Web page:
California Gov. Gavin Newsom said he can’t envision a big crowd of sports fans congregating in a stadium anytime soon and that when businesses and schools do open in his state, they’ll look radically different.
“The idea of tens of thousands of fans coming together across their differences, high-fiving one another, hugging each other after a base hit or a strikeout is not something I’m anticipating any time soon,” Mr. Newsom said in an interview that aired Tuesday on “CBS This Morning.”
“I don’t anticipate that normalcy that many of us wish for happening any time soon,” he said of the coronavirus pandemic.
Mr. Newsom also said schools aren’t going to reopen “as normal” when they do come back.
“You have to radically change the floor plans in the schools, in businesses, private-public institutions, large and small,” he said. “We’re going to have new protocols and procedures, temperature checks, people wearing face coverings across the spectrum.”
Mr. Newsom is coordinating with fellow Democratic Govs. Jay Inslee of Washington and Kate Brown of Oregon on plans to gradually reopen their West Coast state economies when it’s safe to do so.
Mr. Newsom was not prepared to say the worst is over in California, even as indicators such as intensive care unit (ICU) numbers are starting to flatten.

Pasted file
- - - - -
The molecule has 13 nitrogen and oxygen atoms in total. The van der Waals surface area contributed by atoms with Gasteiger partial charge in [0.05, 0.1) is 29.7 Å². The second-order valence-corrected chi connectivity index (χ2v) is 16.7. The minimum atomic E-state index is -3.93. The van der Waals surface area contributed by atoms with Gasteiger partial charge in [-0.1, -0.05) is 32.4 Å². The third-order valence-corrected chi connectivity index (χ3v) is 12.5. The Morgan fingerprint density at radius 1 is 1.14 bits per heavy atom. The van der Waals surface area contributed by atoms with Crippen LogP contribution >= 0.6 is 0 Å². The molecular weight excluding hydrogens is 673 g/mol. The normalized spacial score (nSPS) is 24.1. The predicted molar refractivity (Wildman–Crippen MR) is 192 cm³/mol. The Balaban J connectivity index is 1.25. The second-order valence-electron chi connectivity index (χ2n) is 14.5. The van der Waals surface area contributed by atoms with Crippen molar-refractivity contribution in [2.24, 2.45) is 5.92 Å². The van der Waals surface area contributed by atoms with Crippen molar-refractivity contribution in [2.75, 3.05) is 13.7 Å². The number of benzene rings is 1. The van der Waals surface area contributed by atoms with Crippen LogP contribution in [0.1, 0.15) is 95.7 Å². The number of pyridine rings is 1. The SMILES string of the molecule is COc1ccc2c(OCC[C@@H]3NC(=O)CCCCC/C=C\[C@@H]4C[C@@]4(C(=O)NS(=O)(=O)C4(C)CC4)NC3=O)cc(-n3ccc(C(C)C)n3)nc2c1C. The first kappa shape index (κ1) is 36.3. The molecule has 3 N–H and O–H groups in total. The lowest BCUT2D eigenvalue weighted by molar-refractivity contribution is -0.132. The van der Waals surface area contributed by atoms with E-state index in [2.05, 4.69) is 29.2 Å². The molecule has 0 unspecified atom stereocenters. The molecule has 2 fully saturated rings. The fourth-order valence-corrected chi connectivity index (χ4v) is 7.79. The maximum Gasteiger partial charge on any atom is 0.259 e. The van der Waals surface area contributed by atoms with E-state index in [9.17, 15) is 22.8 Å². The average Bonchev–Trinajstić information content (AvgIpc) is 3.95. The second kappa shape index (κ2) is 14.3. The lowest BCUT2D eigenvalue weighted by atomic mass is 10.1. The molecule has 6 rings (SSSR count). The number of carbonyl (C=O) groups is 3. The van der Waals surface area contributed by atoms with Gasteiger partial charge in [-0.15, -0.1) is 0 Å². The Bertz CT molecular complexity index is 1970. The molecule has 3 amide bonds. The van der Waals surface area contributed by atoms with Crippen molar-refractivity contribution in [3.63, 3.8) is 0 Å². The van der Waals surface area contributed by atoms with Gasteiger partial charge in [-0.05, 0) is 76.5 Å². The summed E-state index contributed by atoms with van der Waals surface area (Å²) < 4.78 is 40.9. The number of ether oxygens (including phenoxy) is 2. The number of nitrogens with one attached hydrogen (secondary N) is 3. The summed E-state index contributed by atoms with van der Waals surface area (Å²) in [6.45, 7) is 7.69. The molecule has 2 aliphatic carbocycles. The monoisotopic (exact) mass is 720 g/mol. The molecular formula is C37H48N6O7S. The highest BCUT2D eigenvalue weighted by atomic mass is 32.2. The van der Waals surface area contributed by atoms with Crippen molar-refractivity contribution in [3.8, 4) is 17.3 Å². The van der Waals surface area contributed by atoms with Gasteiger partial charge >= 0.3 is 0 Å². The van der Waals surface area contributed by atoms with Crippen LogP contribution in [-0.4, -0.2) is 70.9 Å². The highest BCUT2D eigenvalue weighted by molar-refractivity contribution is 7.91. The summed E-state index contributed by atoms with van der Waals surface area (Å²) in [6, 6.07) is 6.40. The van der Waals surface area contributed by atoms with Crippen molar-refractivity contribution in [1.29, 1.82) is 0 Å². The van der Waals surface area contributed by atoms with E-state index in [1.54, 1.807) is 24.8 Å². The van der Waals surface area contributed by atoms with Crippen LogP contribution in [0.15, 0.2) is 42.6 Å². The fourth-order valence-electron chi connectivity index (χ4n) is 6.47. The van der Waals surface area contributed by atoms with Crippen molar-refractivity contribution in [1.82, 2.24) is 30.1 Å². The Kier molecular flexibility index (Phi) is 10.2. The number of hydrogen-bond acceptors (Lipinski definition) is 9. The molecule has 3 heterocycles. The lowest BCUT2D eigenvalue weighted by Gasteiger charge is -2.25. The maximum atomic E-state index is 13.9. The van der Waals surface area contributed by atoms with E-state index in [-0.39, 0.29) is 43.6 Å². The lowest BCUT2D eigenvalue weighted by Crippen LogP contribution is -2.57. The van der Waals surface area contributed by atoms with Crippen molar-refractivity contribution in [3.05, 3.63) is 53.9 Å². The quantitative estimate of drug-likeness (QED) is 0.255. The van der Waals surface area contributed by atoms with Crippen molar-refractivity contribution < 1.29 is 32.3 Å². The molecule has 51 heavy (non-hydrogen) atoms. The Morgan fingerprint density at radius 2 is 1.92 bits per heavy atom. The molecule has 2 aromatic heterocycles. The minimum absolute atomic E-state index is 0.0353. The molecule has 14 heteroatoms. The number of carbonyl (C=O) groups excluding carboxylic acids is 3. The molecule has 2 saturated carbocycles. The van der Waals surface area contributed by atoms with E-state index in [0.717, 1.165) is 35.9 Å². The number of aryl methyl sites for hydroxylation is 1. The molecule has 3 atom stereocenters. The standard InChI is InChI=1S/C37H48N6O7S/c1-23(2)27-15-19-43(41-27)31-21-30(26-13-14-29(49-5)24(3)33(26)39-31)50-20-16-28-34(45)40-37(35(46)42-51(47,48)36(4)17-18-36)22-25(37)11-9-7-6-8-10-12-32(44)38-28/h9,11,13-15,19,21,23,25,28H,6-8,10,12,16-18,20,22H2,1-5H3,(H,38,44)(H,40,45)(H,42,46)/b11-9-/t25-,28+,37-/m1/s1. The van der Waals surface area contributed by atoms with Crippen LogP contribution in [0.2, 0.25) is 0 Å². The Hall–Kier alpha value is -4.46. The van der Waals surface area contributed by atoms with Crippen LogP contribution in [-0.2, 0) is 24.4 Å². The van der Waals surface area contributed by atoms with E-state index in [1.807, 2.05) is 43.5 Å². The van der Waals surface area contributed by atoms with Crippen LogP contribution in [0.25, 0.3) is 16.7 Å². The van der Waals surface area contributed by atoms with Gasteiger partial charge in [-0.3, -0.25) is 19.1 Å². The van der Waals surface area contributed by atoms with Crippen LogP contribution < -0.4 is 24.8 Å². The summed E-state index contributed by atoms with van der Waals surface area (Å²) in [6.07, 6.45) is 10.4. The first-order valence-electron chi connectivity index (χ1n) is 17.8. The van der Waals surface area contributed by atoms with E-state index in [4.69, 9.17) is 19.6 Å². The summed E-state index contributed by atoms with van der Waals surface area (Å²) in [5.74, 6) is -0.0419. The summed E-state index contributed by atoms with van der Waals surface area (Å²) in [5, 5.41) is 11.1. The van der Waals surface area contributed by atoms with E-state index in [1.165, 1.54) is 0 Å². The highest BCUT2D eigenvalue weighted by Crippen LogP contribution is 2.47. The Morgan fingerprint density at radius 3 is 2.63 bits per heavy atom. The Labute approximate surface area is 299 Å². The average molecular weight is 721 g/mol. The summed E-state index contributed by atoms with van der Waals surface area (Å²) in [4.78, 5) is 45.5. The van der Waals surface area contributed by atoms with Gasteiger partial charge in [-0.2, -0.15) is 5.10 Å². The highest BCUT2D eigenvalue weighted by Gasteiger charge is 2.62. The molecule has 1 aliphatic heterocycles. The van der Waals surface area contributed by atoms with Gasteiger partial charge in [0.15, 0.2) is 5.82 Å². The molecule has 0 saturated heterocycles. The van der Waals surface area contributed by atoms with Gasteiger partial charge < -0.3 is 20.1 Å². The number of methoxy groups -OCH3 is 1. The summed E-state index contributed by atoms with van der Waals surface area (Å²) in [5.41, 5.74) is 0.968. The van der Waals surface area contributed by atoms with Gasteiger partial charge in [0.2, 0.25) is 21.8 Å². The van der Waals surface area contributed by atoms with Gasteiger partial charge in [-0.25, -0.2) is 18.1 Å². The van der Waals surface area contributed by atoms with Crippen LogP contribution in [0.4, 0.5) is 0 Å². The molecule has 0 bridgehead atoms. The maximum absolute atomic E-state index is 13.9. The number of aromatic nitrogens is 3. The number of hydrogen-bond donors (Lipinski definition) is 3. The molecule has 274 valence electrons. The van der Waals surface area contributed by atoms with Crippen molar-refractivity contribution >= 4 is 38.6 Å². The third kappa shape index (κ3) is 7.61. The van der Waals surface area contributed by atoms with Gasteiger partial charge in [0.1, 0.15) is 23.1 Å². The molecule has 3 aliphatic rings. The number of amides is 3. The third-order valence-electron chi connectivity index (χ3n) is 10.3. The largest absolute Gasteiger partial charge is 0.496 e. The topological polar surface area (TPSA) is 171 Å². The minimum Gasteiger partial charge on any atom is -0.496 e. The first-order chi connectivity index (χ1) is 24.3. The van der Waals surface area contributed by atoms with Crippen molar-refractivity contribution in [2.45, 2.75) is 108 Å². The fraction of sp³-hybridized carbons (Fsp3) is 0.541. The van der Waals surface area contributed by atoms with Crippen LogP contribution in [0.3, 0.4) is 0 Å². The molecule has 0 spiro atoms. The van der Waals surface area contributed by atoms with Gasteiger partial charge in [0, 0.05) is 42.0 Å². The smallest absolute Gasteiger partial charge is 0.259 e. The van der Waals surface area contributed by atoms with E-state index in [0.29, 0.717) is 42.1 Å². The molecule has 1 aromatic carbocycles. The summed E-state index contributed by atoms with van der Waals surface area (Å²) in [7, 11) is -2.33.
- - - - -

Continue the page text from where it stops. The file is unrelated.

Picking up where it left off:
“No, because if we all pull back, we could see a second wave that makes this pale in comparison. I can’t say that,” he said. “We’re not seeing yet [the] significant decline that we need to see ultimately to toggle back.”
Mr. Newsom said there’s nothing wrong with being optimistic and hopeful.
“This is not the new normalcy in perpetuity — we’re going to come back,” he said. “We just need to temper the enthusiasm on when and how … and once we get herd immunity and once we get a vaccine, then we [can] come back and flourish and thrive.”
Mr. Newsom was the first U.S. governor to issue a statewide stay-at-home order last month as the pandemic took hold.
There are more than 33,000 COVID-19 positive cases and more than 1,200 coronavirus-related deaths in the state, home to close to 40 million people. Adjusted for population, California is ranked in the bottom half in both categories among U.S. states.
Amid lobbying from some local officials to carve them out from California’s statewide stay-at-home order, Mr. Newsom on Monday said they can’t move too hastily.
“None of these local health directives can go further or, rather, go farther backward than the state guidance,” he said.